After a slow start, Bitcoin Cash prices mirrored the rise in Bitcoin, rising to more than $4,000 per share in late 2017. Now, it sits well below $1,000.
Bitcoin Cash has the same mining process as Bitcoin, although it’s faster, and the same limit of 21 million solutions, of which roughly 80% have already been found. The speed with which Bitcoin Cash handles transactions has led some Bitcoin bulls to prefer it over the original Bitcoin. John Sedunov, an assistant professor of finance at the Villanova School of Business, disagrees, saying he doubts it will have the “staying power” of Bitcoin, although some trading platforms are supporting it.
The similar-sounding name of Bitcoin Cash has already caused problems, with one online merchant accidentally taking the less-expensive Bitcoin Cash for goods priced in Bitcoin.
Market value: $5.5 billion
Cardano (ADA, $0.21) was launched in September 2017 through a company led by a former CEO of Ethereum, Charles Hoskinson.
Cardano is built using what it calls Recursive InterNetwork Architecture (RINA), to both protect anonymity and allow for regulation. What matters to traders is that the Cardano architecture has multiple layers – one to control contracts and another to handle transaction settlements. It also is designed to be upgraded quickly. Its advocates call Bitcoin a “first-generation” blockchain, Ethereum a “second-generation” blockchain and their effort a “third-generation” blockchain.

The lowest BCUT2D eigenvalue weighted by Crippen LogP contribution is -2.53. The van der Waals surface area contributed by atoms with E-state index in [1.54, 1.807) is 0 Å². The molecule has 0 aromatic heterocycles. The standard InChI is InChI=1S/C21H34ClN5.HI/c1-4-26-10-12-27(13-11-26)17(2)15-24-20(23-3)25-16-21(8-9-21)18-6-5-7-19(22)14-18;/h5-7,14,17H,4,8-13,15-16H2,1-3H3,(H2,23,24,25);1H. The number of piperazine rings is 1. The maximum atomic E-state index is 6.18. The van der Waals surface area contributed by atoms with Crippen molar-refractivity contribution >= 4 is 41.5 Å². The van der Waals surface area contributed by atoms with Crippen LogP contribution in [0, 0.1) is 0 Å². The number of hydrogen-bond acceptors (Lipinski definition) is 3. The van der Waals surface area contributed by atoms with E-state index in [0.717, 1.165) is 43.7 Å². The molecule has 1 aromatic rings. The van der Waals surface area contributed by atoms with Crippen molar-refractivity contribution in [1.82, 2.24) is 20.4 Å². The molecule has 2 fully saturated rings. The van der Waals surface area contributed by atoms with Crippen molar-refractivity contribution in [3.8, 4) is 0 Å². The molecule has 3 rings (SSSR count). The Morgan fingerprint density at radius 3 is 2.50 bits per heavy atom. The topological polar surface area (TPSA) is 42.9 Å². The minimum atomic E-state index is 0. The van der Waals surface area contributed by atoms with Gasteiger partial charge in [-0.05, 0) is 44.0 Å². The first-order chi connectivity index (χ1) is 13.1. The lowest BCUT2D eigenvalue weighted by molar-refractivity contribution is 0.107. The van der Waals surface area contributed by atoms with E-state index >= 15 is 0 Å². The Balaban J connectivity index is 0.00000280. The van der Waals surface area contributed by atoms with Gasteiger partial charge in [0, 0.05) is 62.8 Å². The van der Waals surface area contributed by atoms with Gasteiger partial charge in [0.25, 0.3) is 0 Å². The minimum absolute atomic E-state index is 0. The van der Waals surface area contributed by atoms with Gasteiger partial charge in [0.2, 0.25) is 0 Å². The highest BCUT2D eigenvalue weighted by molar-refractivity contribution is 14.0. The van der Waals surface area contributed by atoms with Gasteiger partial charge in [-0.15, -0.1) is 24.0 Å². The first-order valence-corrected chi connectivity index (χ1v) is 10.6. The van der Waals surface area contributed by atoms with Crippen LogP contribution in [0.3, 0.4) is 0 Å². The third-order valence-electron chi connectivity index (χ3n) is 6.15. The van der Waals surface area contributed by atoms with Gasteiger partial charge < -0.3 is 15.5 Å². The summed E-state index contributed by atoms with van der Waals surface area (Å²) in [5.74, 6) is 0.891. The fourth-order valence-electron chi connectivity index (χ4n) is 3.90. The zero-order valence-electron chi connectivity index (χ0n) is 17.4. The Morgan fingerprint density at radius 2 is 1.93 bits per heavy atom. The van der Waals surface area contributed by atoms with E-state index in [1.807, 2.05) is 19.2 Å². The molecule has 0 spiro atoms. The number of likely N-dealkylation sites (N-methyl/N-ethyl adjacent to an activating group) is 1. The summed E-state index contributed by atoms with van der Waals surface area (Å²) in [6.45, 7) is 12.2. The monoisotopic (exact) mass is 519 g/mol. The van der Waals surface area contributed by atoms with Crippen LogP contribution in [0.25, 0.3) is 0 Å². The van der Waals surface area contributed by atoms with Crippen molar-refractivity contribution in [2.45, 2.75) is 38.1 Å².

Cardano’s Ouroboros algorithm uses a “proof-of-stake” concept (the more coin held, the more mining a person can do), rather than the “proof-of-work” concept used by Bitcoin and many other cryptocurrencies. It is written with a computer language called Haskell and built on peer-reviewed research, learning from mistakes of previous cryptocurrencies. Because 95% of investors in Cardano are Japanese, it is sometimes called the “Japanese Ethereum.”
Cardano technology is evolving rapidly. Its developers are working to achieve “cross-chain interoperability” so different coins can be traded outside exchanges that charge high fees. The company also is developing a debit card for ADA holders. Some Cardano bulls believe that when work on its exchange and debit card are complete, the value of each coin could reach $5 to $10.
Blanchard of Anthem Gold sees Cardano as eventually competing with Ethereum in smart contracts, but “the major negative is parts of the system are still being built and are thus uncertain,” he warns. Despite this, Cardano has gone from a standing start to the seventh-largest cryptocurrency by market value in less than a year.